Review: Cress by Marissa Meyer

Cress Title: Cress

Author: Marissa Meyer

Publisher: Feiwel and Friends, imprint of Macmillan

Date Published: 2014

ISBN: 978-0-312-64297-6

In the third instalment of The Lunar Chronicles series, we meet Cresent Moon, aka Cress, a lunar girl who’s been held captive in a satellite orbiting Earth for seven years and has been forced to work as a hacker and spy for the Lunar queen. Her loyalties shift after years of captivity and she establishes contact with the fugitives Cinder, Scarlet, Thorne, and Wolf. The group is split during a rescue mission and they must work to reunite in order to rescue the Commonwealth prince, Kai, from his deadly marriage to Queen Levana.

What an exciting book this was! It’s action packed from start to finish and holy moly, why must I wait so long for the final book, Winter, to come out? I don’t know how I’ll stand the anticipation! I was so tense reading each chapter, hoping for the best outcome. I literally was on the edge of my seat sometimes. The threat that the characters face is very realistically portrayed and the reader is carried along as Cress and co. evade capture.

Meyer does a brilliant job of keeping her female protagonists so independent from one another. Cress’ story is tragic having been separated and isolated at such a young age because she is a shell. Still, she is brave, intelligent, resourceful, and willing to fight for what is right, even if she is a little odd. The budding romance between her and Thorne is endearing, especially as we get to know Thorne more as he experiences a period of great character development. Cress proves herself to be mature, open, and accepting while her connection with Thorne strengthens. Her judgement of him based on the person he truly is, and not the persona she built up in her head, creates a pure and truthful relationship. Each character possesses a strong and distinct personality. I admire Meyer’s ability to make so many unique and independent characters. Each is bold and active and in their own way. I would have liked to see more of Scarlet. She has a strong presence in the book, despite her absence and Meyer does give us a little window into her story, but I think it would have been beneficial to give the reader a little more than a taste of Scarlet’s plot line.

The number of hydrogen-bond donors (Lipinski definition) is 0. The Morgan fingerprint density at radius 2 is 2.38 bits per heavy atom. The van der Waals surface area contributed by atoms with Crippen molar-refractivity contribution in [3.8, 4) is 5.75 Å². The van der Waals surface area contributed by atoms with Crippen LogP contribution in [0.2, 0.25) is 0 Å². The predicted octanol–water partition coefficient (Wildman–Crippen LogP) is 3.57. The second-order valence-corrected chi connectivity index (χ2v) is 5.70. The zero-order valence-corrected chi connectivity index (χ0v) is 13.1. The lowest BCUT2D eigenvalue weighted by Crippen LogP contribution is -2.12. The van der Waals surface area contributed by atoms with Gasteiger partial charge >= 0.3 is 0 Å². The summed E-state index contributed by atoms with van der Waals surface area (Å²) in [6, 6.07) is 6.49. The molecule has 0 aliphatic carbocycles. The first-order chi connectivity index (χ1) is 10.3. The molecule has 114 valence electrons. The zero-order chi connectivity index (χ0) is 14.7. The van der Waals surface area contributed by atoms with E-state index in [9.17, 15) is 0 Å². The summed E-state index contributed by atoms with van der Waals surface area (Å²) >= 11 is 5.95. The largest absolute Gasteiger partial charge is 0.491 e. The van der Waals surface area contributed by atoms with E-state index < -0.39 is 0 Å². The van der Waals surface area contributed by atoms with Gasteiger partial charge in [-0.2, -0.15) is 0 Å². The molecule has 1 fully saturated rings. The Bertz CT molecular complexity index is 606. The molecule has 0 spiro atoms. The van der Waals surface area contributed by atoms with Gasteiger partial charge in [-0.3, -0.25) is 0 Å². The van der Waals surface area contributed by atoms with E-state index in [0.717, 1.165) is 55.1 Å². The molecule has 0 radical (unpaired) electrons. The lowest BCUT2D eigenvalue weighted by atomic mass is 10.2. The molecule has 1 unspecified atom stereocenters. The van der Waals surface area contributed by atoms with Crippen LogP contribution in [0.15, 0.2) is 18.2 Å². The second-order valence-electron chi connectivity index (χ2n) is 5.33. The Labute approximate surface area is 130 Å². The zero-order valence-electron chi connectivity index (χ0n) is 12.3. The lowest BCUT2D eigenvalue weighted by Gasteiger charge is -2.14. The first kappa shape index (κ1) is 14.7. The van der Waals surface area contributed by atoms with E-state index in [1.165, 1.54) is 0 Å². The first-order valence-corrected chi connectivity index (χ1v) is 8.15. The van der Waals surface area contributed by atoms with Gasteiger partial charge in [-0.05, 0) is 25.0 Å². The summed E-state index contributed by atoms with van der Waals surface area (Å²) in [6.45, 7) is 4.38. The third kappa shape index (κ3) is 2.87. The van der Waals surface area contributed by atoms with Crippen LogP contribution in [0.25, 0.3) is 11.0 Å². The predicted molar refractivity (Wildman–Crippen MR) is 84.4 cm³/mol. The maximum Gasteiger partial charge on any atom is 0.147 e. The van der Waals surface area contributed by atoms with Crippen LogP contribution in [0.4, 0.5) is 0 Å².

My main frustration in the book is with Wolf. Upon separation from Scarlet, he becomes vacant and despondent, to the point where he cannot act without Cinder’s control. He is the most useless (But don’t get me wrong. He’s not totally useless. Maybe I should say he’s the least involved.) member of the team, which is a HUGE change from the Wolf that we are introduced to in book two. I found this quite inconsistent. I tried to be understanding that he is in a tough situation that anyone might struggle with, but I hoped that he would become determined and driven to remedy his bleak situation. Alas, this is not the case. Even when he does make a greater effort to assist the team, he is reluctant. I was a bit annoyed by the end of the book, but I expect we’ll see a significant turnaround with him in the concluding book.

I’m in love with this series, so if you haven’t read it, I’d strongly recommend you check it out. I’d love to hear what you think!

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Published by wornpagesandink

Hi! I'm Jaaron. I'm a book-obsessed blogger, writer, reader, coffee-drinker, and dog-lover. I have a B.A.H. in English Literature and a post-graduate diploma in Book and Magazine publishing. I've been fortunate to have worked in both trade and educational publishing. If you have any recommendations for excellent reads, let me know!

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